Muslim Leaders Call For Action On Global Warming Top story

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Islamic leaders have called on the worlds 1.6 billion Muslims to play an active role in combating climate change and have urged governments to conclude an effective universal climate change agreement in Paris at the end of the year.

Islamic leaders have called on the world's 1.6 billion Muslims to play an active role in combating climate change and have urged governments to conclude an effective universal climate change agreement in Paris at the end of the year.

Faith leaders, senior international development policy makers, academics and other experts made the call in an Islamic Declaration on Climate adopted at an International Islamic Climate Change Symposium in Istanbul on Tuesday.

The leaders called on governments meeting in Paris to "bring their discussions to an equitable and binding conclusion" .

The symposium attended by the Mufti of Uganda, Sheikh Shaban Ramadhan Mubajje urged the governments meeting at UN Climate Change conference in Paris this December, to set clear targets and monitoring systems to stop global warming.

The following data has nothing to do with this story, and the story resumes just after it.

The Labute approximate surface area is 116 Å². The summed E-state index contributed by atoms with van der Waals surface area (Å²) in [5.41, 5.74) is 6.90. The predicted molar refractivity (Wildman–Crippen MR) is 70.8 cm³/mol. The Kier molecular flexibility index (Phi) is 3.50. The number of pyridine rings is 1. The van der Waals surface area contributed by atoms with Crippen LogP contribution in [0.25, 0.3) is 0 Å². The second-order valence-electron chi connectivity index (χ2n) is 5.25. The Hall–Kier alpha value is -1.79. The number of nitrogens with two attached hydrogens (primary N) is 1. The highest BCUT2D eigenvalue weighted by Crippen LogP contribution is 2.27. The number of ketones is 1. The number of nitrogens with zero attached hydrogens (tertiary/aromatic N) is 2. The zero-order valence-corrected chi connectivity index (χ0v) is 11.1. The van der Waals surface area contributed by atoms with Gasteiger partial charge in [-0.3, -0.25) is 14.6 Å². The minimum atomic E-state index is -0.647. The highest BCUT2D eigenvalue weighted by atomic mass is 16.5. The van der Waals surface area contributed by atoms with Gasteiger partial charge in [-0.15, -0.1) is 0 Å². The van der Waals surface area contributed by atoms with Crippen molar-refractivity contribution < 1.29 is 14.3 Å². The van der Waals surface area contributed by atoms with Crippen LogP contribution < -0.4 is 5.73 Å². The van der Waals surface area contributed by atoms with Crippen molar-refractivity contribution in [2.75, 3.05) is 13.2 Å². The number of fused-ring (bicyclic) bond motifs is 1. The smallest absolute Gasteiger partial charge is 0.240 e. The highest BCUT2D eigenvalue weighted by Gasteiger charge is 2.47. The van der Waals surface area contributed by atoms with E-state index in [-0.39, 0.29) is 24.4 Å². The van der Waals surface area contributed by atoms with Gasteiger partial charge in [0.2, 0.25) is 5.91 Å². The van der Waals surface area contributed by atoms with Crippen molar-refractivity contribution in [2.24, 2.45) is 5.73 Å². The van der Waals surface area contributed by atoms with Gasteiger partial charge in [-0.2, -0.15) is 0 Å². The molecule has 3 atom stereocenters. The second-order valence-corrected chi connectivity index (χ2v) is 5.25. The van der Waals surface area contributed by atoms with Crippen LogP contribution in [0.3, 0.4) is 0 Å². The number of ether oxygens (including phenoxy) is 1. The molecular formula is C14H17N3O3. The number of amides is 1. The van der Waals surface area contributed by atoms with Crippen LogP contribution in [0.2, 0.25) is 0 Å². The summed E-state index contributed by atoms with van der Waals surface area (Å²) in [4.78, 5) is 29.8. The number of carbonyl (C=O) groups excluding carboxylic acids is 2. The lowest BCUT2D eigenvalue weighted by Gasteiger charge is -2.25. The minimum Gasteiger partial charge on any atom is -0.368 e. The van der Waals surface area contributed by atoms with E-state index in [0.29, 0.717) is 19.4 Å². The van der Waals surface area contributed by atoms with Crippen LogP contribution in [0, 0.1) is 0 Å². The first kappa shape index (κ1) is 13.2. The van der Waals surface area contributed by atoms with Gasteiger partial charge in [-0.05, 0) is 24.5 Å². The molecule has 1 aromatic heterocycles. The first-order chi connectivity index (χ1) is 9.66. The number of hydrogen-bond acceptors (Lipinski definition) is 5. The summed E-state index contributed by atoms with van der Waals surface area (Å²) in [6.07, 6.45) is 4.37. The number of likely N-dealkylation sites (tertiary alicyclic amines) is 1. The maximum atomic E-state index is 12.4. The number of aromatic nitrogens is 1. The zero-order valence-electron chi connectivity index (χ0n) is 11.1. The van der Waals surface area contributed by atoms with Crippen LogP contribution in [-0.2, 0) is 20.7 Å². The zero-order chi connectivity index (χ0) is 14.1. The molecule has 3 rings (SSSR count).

The Muslim leaders also called on world population and their leaders to phase out greenhouse gas emissions and to commit themselves to 100 % renewable energy and a zero emissions strategy.

They specifically called on richer nations and oil-producing states to lead the way in phasing out their greenhouse gas emissions no later than the middle of the century.

Speaking on the first day of the International Islamic Climate Change Symposium on Monday, the UNFCCC's Director for Strategy Halldór Thorgeirsson set out the UN's key expectations for the universal climate change agreement in December.

He said: "Due to the fact that warming from carbon dioxide persists for many centuries, any upper limit on warming requires net carbon dioxide emissions to eventually fall to zero" 

Thorgeirsson said avoiding dangerous climate change therefore requires fundamental economic transformation, not fine tuning of existing systems, leading to deep, and later full, decarbonisation of energy supply.

Several faiths and denominations have this year called on governments to take action at the Paris climate meeting, along with pledging climate action themselves.

In June, Pope Francis released a papal encyclical letter, in which, he called on the world's 1.2 billion Catholics to join the fight against climate change.

The Church of England's General Synod recently urged world leaders to agree long term pathways to a low carbon future, and promised to redirect their resources into promoting the use of clean energy.